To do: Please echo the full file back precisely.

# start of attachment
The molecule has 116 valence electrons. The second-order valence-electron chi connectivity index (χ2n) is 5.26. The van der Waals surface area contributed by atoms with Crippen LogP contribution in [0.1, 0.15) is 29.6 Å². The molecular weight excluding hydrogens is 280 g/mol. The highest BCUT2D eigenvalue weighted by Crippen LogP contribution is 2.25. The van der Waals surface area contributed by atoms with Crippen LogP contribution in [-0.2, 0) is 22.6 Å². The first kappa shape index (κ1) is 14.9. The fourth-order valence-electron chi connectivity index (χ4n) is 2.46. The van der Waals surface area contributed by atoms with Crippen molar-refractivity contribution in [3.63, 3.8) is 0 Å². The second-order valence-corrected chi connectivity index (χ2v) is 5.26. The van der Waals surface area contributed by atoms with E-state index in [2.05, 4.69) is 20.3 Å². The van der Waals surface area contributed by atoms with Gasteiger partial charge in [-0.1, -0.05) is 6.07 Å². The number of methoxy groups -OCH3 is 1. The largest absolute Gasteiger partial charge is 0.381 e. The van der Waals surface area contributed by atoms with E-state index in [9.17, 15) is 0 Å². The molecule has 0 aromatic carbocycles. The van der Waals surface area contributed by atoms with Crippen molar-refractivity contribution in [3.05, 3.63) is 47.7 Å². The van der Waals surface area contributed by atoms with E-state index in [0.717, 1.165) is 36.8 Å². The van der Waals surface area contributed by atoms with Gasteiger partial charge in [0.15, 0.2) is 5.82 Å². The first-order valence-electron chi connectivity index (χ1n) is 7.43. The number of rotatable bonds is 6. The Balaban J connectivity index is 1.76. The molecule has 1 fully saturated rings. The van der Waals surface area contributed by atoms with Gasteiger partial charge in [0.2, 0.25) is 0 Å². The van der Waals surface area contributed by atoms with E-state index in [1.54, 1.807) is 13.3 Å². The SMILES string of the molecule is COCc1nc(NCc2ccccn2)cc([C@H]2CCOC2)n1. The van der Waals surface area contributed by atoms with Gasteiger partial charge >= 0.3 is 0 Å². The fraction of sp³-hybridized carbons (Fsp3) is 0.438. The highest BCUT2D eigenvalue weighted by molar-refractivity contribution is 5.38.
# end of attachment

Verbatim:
The molecule has 116 valence electrons. The second-order valence-electron chi connectivity index (χ2n) is 5.26. The van der Waals surface area contributed by atoms with Crippen LogP contribution in [0.1, 0.15) is 29.6 Å². The molecular weight excluding hydrogens is 280 g/mol. The highest BCUT2D eigenvalue weighted by Crippen LogP contribution is 2.25. The van der Waals surface area contributed by atoms with Crippen LogP contribution in [-0.2, 0) is 22.6 Å². The first kappa shape index (κ1) is 14.9. The fourth-order valence-electron chi connectivity index (χ4n) is 2.46. The van der Waals surface area contributed by atoms with Crippen molar-refractivity contribution in [3.63, 3.8) is 0 Å². The second-order valence-corrected chi connectivity index (χ2v) is 5.26. The van der Waals surface area contributed by atoms with E-state index in [2.05, 4.69) is 20.3 Å². The van der Waals surface area contributed by atoms with Gasteiger partial charge in [-0.1, -0.05) is 6.07 Å². The number of methoxy groups -OCH3 is 1. The largest absolute Gasteiger partial charge is 0.381 e. The van der Waals surface area contributed by atoms with E-state index in [9.17, 15) is 0 Å². The molecule has 0 aromatic carbocycles. The van der Waals surface area contributed by atoms with Crippen molar-refractivity contribution in [3.05, 3.63) is 47.7 Å². The van der Waals surface area contributed by atoms with E-state index in [0.717, 1.165) is 36.8 Å². The van der Waals surface area contributed by atoms with Gasteiger partial charge in [0.15, 0.2) is 5.82 Å². The first-order valence-electron chi connectivity index (χ1n) is 7.43. The number of rotatable bonds is 6. The Balaban J connectivity index is 1.76. The molecule has 1 fully saturated rings. The van der Waals surface area contributed by atoms with Gasteiger partial charge in [0.2, 0.25) is 0 Å². The van der Waals surface area contributed by atoms with E-state index in [1.54, 1.807) is 13.3 Å². The SMILES string of the molecule is COCc1nc(NCc2ccccn2)cc([C@H]2CCOC2)n1. The van der Waals surface area contributed by atoms with Gasteiger partial charge >= 0.3 is 0 Å². The fraction of sp³-hybridized carbons (Fsp3) is 0.438. The highest BCUT2D eigenvalue weighted by molar-refractivity contribution is 5.38.